PASADENA, CALIFORNIA —
Robert Salazar has been playing with origami, the Japanese art of paper folding, since he was 8 years old. When he sees a sheet of paper, his imagination takes over and intricate animals take shape.
"Seeing the single uncut sheet, it has everything you need to create all of the origami that have ever been folded. It is all in the single sheet so there is endless potential," Salazar said.
The endless potential of origami, folding a single sheet of paper into an intricate sculpture, reaches all the way to space.
Salazar’s 17-year experience with origami is appreciated at NASA's Jet Propulsion Laboratory. As a contractor and intern, Salazar is helping create objects that may one day be used in space exploration.
"Origami offers the potential to take a very large structure, even a vast structure, and you can get it to fit within the rocket, go up, then deploy back out again. So it greatly magnifies what we are capable of building in space," Salazar said.
Folding a large object into a relatively small space is not a simple task.
"A big challenge in origami design in general is that because all of these folds share a single resource, which is a single sheet ... everything is highly interdependent, so if you change just one feature it has an impact on everything else," Salazar said.
"One of our guide stars really is keep it as simple as can be," said Manan Arya, a technologist at NASA's Jet Propulsion Laboratory. "Don't add unnecessary complexity because every piece of complexity, every piece of hardware you add, that ends up being another potential point of failure."
Folding an object the size of a baseball diamond so that it could fit into a rocket is the goal of a NASA project called Starshade.
Once it opens in space, Starshade would allow a space telescope to better see the planets around bright stars.
"Seeing an exoplanet next to its parent star is like trying to image a firefly next to a search light, the searchlight being the star," said Arya, who is working on the Starshade project. "Starshade seeks to block out that starlight so you can image a really faint exoplanet right next to it."
Origami is also used in designing a robot called the Pop-Up Flat Folding Explorer Robot, or PUFFER. It has a body that can fold itself flat and roll under small spaces. PUFFER has been tested on desert terrains and snowy slopes. It may one day end up on a mission to another planet.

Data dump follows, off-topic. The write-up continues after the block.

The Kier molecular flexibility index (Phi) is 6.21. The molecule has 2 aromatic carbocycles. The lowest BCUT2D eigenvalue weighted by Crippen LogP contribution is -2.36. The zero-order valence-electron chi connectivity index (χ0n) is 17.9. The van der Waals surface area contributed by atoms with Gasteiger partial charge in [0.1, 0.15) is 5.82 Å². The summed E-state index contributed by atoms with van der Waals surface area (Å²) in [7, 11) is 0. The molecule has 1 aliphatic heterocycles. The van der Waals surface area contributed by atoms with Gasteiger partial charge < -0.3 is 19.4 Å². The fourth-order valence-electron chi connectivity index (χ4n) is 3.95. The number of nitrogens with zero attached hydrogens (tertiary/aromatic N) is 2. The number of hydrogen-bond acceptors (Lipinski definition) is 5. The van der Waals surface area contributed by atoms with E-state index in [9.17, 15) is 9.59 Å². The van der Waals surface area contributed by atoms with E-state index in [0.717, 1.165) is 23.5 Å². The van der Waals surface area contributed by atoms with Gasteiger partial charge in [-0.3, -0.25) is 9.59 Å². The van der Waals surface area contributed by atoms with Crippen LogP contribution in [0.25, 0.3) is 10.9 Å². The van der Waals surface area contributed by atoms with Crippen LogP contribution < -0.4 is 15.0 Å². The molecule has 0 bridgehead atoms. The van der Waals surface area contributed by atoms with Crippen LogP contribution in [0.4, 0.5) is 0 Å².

"It [PUFFER] is to explore environments otherwise inaccessible to a robot that could not fold itself to fit inside these cracks, [to] explore cave systems, could be other planets, even on our own," Salazar said.
Another application for space origami design is to pack an antenna into satellites the size of a briefcase, called CubeSats.
"The bigger the antenna you have, the more gain your antenna has, so it is useful to have a big antenna that gets packaged into this tiny space that unfolds out to be a large antenna. The biggest CubeSat antennas right now are about half a meter," Arya said.
There are also largely unexplored surfaces that can utilize origami concepts in designing new technologies.
"So often, origami design has been tailored toward materials that are already lying flat," Salazar said. "But there is actually a vastly, a much larger field of application for which the surfaces are not flat, so they could be parabolic. They could be spherical. They could be many combinations of doubly curved surfaces coming together. All of these things can also be folded."
In the current origami-inspired technologies being developed at NASA's Jet Propulsion Laboratory, there is a graceful beauty to the folding and unfolding of designs such as the Starshade, which unfurls into what looks like a sunflower. In origami, Salazar said, art, science and engineering are only superficially different.
"Really, when it comes down to it, you're looking at the world," he said. "You're making observations. You're finding patterns in these observations. [You're] developing an understanding of what you see, then using that understanding to create. And when you're creating, [it] can either be creating with the intention of solving a physical problem or it could be nonphysical. It could be aesthetic. You're trying to find a particular impact on people when they see your work. So really, the practice is the same."
In origami, Salazar said art, science and engineering are quite similar. They draw on making observations and creating something that produces an impact.